We do not recognise Hurriyat, say Gilgit leaders
Naveen Kapoor


With just four days to go for the second round table in Srinagar between Prime Minister Manmohan Singh and leaders of various political outfits in Jammu and Kashmir, including the All-Party Hurriyat Conference (APHC), leaders from Pakistan's impoverished Gilgit and Baltistan region on Saturday categorically rejected the Hurriyat as the key representative of Kashmiri aspirations and self-determination.

Addressing an hour-and-half long press conference at Maurya Sheraton Hotel in New Delhi, prominent Gilgit leaders like Shafqat Inqalabi, Mirza Wajahat Hussain, Haji Gandal Shah and Nazir Gilani, to name a few, said over the last 58 years, since the partition of the Indian subcontinent, no Kashmiri had designated the Hurriyat or any other socio-political entity in the region as their representative for self-determination rights.

"Neither we, nor the Hurriyat are elected by the common people. So, how can we claim to be their representative," said Mirza Wajahat Hussain, president of the Gilgit-Baltistan Thinker Forum (GBTF)

The 29 leaders, who attended the two-day international conference titled Jammu and Kashmir: Alternative Futures at the Heritage Village Resort in Manesar, Haryana, further went on to call for an end to their continued isolation, regional exclusion and the ongoing "ghettoisation" of Gilgit-Baltistan residents by the Pakistan armed forces and intelligence.

Recognising the growing interdependencies of the modern world, the leaders demanded that "The future of Jammu and Kashmir must be envisaged within the economic, social and political imperatives of integration, while recognising the primacy of and safeguarding the diverse and plural aspects of the identities of the people of Jammu and Kashmir."

They said that the aspirations of the people of Kashmir, Gilgit and Baltistan could not be met by a "mere political redistribution of power between regional or factional elites," but required the "establishment of clear mechanisms that ensure access to developmental opportunities and safeguarding of economic and natural resources for the benefit of the people of the region".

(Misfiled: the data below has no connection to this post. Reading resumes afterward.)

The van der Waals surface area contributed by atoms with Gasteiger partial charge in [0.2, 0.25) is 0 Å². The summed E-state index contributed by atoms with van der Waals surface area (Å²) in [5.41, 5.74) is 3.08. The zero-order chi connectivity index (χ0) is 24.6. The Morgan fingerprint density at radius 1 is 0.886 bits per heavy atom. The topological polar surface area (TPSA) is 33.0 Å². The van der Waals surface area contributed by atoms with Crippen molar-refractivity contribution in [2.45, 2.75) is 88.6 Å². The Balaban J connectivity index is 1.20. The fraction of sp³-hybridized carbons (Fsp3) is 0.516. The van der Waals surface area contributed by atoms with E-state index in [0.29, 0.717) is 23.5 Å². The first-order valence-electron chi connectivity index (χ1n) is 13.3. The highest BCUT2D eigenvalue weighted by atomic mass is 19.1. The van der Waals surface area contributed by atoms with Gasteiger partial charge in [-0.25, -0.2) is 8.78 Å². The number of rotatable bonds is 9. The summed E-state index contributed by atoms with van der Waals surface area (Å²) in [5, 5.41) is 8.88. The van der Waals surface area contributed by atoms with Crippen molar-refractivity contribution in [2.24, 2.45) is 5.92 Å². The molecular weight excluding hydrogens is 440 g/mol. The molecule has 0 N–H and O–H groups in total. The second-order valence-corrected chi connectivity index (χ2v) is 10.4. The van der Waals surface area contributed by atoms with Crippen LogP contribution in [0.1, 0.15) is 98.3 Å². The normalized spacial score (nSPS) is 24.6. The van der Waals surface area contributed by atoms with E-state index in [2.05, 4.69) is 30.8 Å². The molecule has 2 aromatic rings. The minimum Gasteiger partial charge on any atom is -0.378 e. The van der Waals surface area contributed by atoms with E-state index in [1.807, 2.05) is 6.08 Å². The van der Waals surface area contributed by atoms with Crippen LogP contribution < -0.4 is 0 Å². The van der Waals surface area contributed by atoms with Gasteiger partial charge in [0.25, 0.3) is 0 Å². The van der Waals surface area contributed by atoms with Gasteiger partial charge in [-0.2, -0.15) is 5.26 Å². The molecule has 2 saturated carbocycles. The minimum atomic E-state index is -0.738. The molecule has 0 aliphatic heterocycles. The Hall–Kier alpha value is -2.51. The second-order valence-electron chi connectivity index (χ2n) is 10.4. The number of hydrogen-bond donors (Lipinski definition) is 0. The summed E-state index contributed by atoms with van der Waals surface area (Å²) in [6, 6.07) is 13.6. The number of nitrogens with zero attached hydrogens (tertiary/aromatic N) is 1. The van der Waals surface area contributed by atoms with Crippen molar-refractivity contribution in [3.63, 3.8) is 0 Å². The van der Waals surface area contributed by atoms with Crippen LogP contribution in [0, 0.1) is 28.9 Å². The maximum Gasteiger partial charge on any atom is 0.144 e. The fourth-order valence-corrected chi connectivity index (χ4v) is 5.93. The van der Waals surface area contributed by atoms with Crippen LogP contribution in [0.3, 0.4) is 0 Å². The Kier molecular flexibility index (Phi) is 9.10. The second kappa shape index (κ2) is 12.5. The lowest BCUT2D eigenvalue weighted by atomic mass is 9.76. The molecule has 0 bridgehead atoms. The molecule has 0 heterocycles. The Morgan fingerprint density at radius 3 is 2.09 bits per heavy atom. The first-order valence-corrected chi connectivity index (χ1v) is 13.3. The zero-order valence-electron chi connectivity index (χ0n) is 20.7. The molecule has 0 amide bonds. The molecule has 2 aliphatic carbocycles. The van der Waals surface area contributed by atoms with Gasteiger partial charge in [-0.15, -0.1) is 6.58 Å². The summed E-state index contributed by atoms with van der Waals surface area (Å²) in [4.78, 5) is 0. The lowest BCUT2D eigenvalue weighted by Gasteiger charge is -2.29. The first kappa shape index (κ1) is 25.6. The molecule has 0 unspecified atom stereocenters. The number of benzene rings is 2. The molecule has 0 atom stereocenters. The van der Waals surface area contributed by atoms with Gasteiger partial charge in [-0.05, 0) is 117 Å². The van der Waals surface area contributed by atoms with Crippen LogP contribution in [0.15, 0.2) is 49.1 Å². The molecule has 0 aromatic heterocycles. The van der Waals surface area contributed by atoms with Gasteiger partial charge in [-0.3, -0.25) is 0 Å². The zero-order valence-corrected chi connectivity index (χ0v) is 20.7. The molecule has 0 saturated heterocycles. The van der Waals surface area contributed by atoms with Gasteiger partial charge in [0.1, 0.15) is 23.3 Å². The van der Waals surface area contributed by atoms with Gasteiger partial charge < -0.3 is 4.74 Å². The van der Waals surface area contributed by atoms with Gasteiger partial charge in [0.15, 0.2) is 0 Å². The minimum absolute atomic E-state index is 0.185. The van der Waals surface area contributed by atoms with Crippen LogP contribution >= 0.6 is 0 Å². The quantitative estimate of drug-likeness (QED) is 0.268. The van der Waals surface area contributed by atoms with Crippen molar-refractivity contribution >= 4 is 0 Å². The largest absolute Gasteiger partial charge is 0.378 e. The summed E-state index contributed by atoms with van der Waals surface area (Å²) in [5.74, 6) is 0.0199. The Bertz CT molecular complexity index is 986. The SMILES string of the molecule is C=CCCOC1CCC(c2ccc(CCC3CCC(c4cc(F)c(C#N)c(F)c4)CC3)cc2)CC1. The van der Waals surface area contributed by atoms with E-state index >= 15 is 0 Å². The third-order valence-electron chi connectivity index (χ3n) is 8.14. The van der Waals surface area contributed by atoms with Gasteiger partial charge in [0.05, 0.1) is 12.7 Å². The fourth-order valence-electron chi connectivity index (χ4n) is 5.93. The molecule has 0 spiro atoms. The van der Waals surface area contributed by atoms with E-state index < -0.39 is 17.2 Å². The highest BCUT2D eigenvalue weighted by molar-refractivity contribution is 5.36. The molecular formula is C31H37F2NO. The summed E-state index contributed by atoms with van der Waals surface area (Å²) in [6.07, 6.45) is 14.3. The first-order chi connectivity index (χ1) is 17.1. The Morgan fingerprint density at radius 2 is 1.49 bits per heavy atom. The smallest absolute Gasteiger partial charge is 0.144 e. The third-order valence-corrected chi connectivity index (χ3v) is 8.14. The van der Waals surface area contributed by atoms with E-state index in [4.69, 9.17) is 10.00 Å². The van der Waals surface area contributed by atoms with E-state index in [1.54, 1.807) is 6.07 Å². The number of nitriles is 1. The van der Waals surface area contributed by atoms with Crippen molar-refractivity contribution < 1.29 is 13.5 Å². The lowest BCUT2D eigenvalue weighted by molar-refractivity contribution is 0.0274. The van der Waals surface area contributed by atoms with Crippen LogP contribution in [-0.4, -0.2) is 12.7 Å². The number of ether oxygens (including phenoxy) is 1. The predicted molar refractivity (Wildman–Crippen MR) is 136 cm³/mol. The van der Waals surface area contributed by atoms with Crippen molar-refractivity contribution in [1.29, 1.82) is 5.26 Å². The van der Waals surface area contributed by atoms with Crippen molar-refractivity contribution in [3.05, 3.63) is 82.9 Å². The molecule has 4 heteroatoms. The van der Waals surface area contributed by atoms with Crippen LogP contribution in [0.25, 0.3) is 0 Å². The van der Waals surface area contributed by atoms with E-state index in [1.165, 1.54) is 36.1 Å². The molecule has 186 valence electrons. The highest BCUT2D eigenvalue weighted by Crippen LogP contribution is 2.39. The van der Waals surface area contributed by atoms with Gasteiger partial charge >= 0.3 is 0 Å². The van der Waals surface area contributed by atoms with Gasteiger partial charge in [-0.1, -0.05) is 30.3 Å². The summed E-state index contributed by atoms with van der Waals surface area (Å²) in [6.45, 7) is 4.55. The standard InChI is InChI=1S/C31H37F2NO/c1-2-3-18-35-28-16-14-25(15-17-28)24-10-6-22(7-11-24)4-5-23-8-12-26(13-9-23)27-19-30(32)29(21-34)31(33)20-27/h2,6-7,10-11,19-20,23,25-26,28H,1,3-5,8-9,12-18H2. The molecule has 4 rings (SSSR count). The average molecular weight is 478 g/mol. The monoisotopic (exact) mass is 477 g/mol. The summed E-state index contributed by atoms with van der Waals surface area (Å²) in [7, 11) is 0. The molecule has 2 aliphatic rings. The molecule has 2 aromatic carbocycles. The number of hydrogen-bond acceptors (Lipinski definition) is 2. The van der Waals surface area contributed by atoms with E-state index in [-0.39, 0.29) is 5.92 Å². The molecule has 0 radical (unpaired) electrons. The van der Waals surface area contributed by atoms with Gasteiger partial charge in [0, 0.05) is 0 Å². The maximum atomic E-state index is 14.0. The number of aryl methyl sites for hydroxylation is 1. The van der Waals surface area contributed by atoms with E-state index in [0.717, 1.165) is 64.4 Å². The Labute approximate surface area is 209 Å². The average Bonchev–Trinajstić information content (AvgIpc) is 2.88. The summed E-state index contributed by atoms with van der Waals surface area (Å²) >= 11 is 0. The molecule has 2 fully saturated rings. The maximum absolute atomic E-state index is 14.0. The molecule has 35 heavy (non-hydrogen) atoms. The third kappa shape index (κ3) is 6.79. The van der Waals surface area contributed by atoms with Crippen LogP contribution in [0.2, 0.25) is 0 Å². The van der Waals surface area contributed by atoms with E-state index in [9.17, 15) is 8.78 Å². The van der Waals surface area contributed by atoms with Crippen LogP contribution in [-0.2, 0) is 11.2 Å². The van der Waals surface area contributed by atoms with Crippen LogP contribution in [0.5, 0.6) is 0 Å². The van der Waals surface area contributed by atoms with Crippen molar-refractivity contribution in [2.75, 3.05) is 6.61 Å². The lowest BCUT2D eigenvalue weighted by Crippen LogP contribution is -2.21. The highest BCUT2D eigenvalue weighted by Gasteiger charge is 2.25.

"The aspirations of the various constituent communities and peoples of Jammu and Kashmir, including Gilgit-Baltistan must be met within their traditional homelands," they said, adding that no community should be "forcibly evicted, displaced or artificially reduced to a minority through violence or experiments in demographic re-engineering."

Commenting on India's role in the past and in the present, Hussain said: "India is also responsible for our plight, because the focus has always remained on the issues of the valley (Kashmir Valley). It is also wrong on the part of the Pakistan Government that they give a red carpet welcome to these unelected `Hurriyat' leaders."

All the leaders were of the unanimous view that till a final resolution of the status of Jammu and Kashmir was not reached, an effort should be made to establish a "legislative, constitutional and judicial structure that guarantees the rights of the people of Gilgit-Baltistan". This, they said, "should be statutorily enshrined and enforced."

In their three-page final resolution, the Kashmiri and Gilgit leaders also called on the Indian Government to "provide openings in higher professional and technical education institutions to deserving students from Gilgit-Baltistan and Pakistan-Administered Kashmir," who at present were being denied this necessary facility. — ANI

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